On Friday, the UC Office of the President, or UCOP, withdrew its initial objections to UC academic researchers joining the UC postdoctoral researchers union to create Academic Researchers United/UAW Local 5810, or ARU/UAW Local 5810.
UC spokesperson Amy Weitz said in an email that the UC system has been “adhering to the legally required steps for establishment” of the union. Now that the university and United Auto Workers, or UAW, have agreed on the unit’s composition, the state Public Employment Relations Board, or PERB, must confirm that UAW has the needed level of support in order to represent the workers.
“Once PERB has certified the new bargaining unit, UC and the UAW will begin negotiations on the first collective bargaining agreement,” Weitz said in an email. “UC believes strongly in the rights of employees to decide for themselves whether or not being represented would be beneficial to them.”
In September 2018, a majority of the 5,000 academic researchers employed by the UC system voted to form a union, according to UCLA project scientist Christina Priest. Nearly 3,000 of those researchers then decided to file a petition in October 2018 to join UAW Local 5180.
“The union allows us to negotiate for improved and transparent employment policies as equals with the UC administration,” Priest said.
PERB confirmed in mid-November that a majority of board members were in favor of the creation of the union, according to UCSF associate specialist Maike Roth. She added, however, that shortly after PERB verified the majority vote, the UCOP raised objections to the unionization.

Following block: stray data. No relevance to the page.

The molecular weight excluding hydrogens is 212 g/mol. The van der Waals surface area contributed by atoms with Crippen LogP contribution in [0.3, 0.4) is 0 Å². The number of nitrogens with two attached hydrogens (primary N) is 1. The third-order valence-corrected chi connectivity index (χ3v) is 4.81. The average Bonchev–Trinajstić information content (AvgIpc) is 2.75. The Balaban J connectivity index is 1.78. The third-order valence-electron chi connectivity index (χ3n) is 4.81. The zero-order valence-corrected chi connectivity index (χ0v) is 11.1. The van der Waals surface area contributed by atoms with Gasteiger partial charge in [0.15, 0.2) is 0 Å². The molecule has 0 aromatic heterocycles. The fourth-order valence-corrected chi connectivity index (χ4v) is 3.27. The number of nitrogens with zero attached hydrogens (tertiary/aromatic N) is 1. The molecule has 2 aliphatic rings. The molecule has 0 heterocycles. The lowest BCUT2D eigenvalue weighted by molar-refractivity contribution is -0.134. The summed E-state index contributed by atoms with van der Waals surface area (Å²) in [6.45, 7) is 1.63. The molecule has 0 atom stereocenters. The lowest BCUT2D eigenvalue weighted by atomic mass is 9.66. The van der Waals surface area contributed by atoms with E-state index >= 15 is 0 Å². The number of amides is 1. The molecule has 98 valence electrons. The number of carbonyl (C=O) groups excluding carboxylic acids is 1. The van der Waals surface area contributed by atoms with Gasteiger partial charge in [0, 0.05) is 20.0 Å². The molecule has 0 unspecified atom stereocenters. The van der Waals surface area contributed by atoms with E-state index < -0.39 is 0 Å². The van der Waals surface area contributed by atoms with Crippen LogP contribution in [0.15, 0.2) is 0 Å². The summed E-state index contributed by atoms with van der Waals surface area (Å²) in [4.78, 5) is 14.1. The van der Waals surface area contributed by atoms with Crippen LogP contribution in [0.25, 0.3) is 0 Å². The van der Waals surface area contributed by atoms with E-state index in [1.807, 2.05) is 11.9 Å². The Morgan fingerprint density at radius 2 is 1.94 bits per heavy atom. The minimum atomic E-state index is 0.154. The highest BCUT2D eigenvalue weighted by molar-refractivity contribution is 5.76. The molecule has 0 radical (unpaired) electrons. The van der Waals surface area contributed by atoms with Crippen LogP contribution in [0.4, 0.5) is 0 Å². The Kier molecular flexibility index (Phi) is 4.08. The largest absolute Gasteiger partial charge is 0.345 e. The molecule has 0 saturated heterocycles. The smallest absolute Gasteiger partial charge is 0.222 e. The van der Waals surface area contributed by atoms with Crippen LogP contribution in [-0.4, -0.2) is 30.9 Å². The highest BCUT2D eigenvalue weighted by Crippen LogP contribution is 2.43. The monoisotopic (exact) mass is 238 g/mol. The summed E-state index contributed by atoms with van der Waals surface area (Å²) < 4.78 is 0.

According to UC Berkeley environmental science, policy and management associate specialist Adam Zeilinger, PERB allows employers such as the UC system to raise objections as part of the unionization process. He added that the UCOP’s main objection was that the academic researchers did not share a “community of interest,” meaning that the jobs of the various researchers in the ARU were too different to be under the same union.
The ARU felt that the UCOP’s objections were unfounded after looking at PERB rules from the 1980s, which supported ARU members’ beliefs that they did share a community of interest, according to Roth. She added that the ARU then reached out to state Sen. Nancy Skinner, D-Berkeley, who, along with 15 other state legislators, wrote a letter to UC President Janet Napolitano encouraging the university to recognize ARU/UAW Local 5810.
“I’m one of the founders of the GSI union, and when we were organizing, the UC was quite resistant, and so I’m a strong supporter of unions of postdocs and researchers and wanted to let the UCOP know to treat the effort fairly and to not be obstructionist,” Skinner said.
The UCOP has now withdrawn its objections to the official recognition of the ARU as a part of the union, according to Priest. She added that PERB is currently recounting the votes of the ARU for unionization and expects the union to be recognized shortly.